Support the Community Preservation Act on March 29

 

Come to a hearing on the Community Preservation Act at Boston City Council Chambers in City Hall on Tuesday, March 29th at 1:00 pm. The Community Preservation Act (CPA)is being considered for the ballot this November by the City Council.

CPA is a state program that would allow Boston to raise $20 million/year for parks and recreation, historic preservation and affordable housing by adding a 1% surcharge –a $23.09 average annual cost to a Boston homeowner–to property tax bills.  Boston can join 160 cities and towns in Massachusetts that have already passed the CPA and have raised a total of $1.4 billion to develop and restore parks  and playgrounds, build affordable housing and rehabilitate historic buildings.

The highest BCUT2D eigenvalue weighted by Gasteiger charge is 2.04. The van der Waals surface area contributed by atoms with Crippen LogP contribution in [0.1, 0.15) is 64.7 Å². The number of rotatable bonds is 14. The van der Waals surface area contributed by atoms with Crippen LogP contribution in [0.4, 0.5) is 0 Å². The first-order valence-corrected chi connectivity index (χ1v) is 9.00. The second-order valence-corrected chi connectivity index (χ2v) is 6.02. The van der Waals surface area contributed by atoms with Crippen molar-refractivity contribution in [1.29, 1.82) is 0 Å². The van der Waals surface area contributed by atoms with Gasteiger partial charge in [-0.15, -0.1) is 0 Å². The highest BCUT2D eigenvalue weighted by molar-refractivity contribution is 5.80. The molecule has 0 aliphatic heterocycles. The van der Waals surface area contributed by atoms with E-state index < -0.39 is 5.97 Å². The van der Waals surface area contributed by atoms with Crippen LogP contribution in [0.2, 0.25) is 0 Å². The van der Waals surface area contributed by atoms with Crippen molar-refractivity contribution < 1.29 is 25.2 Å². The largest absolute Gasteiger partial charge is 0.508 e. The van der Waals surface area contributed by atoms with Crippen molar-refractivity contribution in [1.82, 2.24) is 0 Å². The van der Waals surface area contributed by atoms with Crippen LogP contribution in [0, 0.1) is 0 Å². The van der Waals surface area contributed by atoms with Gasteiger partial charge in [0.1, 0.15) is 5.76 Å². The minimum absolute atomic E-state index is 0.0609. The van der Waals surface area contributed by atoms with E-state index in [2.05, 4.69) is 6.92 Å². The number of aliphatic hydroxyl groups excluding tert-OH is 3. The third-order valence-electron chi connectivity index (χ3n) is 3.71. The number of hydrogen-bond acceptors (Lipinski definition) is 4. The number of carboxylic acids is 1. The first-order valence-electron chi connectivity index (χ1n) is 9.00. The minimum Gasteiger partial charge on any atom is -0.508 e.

It is important to be there, crowd support makes an impact!  Or, if you cannot attend call or email your Councilor and Councilors Flaherty and Campbell, who sponsored the CPA Order.